It's been a bad year Apple firmware leaks. Last month it was unfiltered HomePod firmware accidentally placed in a public directory. This weekend it was iOS 11 Gold Master (GM) firmware leaked to a news outlet.
Leaks happen. They suck for Apple, which loses the value of surprise at the upcoming keynote, and all the employees who have their weekends shattered, their grand unveilings ruined, and will face yet tighter and less convenient disclosure policies going forward. But, they can also help consumers get an earlier, if murkier, glimpse at what's coming up next, so they can better plan their purchases.
I have no beef with leaks. Revel in them or avoid them as you wish, just like you do movie trailers, script leaks, and episode bootlegs. The choice is entirely yours. Just don't read the spoilers and then claim nothing surprised you and everything was boring. Because that's a dick move.
Which brings me, circuitously, to Animoji.
The power of emoji
A funny thing happened at WWDC 2016. Apple's vice-president of software engineering, Craig Federighi, announced "larger emoji" for the company's iMessage platform, and he got one of the biggest rounds of applause at the event.
Understandably so. Messaging is ludicrously popular on mobile. China basically runs on WeChat, Facebook has launched and bought almost as many messaging services as Google has abandoned. And iMessage is the most popular app on iOS.
People love messaging but, increasingly, they love messaging not just with text but with stickers, emoji, and similar visuals.
That's because text, by itself, is a dry, emotionless, and easily misconstrued. Text someone you'll be late and they're likely to get upset with you. Send them a funny sticker or emoji of you racing their way, though, and you just might get a smile instead.
Rumor has it Apple had an even bigger emojification feature planned for the event — one that would emojify the sender — but weren't quite happy with the results. Animoji, if the leaks are right, seems like a vastly better idea and implementation.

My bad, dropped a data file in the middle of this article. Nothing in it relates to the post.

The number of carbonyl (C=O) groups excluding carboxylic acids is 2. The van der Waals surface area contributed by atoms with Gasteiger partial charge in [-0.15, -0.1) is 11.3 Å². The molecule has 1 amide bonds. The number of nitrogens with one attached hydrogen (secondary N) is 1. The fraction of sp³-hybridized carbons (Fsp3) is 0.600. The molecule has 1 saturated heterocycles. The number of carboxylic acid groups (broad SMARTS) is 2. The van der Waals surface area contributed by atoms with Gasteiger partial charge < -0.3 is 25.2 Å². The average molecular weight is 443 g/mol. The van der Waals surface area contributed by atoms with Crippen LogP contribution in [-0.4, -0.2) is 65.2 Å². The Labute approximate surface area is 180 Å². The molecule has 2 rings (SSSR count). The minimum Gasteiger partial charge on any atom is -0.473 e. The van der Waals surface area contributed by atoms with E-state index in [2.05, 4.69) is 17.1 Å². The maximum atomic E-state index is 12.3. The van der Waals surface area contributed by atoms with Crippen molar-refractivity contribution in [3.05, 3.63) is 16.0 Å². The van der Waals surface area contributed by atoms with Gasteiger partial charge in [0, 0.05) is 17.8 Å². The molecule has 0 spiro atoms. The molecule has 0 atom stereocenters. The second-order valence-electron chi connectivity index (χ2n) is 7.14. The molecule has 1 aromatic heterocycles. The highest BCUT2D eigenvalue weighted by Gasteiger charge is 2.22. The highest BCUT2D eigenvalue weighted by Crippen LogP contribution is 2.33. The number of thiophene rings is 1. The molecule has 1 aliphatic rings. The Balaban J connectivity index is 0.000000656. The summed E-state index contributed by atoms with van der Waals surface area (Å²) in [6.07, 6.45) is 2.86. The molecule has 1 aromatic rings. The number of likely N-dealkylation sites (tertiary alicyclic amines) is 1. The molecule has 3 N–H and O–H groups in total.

Apple has been experimenting with animated emoji for a while. Apple Watch at launch featured animated faces, hearts, and hands. Animoji take things to the next level.
The Animoji apparently let you "create custom animated messages that use your voice and reflect your facial expressions."
You'll presumably need the more expensive iPhone X — or iPhone 8, iPhone Edition, iPhone Pro, or whatever Apple ends up calling the next(er)-generation OLED iPhone — for them to work, but that's the point.
I'm buying tongue-in-cheek when I say a feature like Animoji will sell iPhones. Kind of. The original iPhone lacked many features found in other smartphones of the day but had a user experience so compelling many people didn't care. They just saw the pinch-to-zoom, CoverFlow, rubber banding, and were blown away.
It's those small but incredibly important little touches that speak to people and influence purchasing decisions. Things that take complex new technologies like multitouch and make them relatable.
Animoji and other fun new features like Face ID will help do that for the new sensors in the new iPhone. They'll take complex new technologies like real-time 3D scanning and make them relatable.
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Rene Ritchie is one of the most respected Apple analysts in the business, reaching a combined audience of over 40 million readers a month. His YouTube channel, Vector, has over 90 thousand subscribers and 14 million views and his podcasts, including Debug, have been downloaded over 20 million times. He also regularly co-hosts MacBreak Weekly for the TWiT network and co-hosted CES Live! and Talk Mobile. Based in Montreal, Rene is a former director of product marketing, web developer, and graphic designer. He's authored several books and appeared on numerous television and radio segments to discuss Apple and the technology industry. When not working, he likes to cook, grapple, and spend time with his friends and family.
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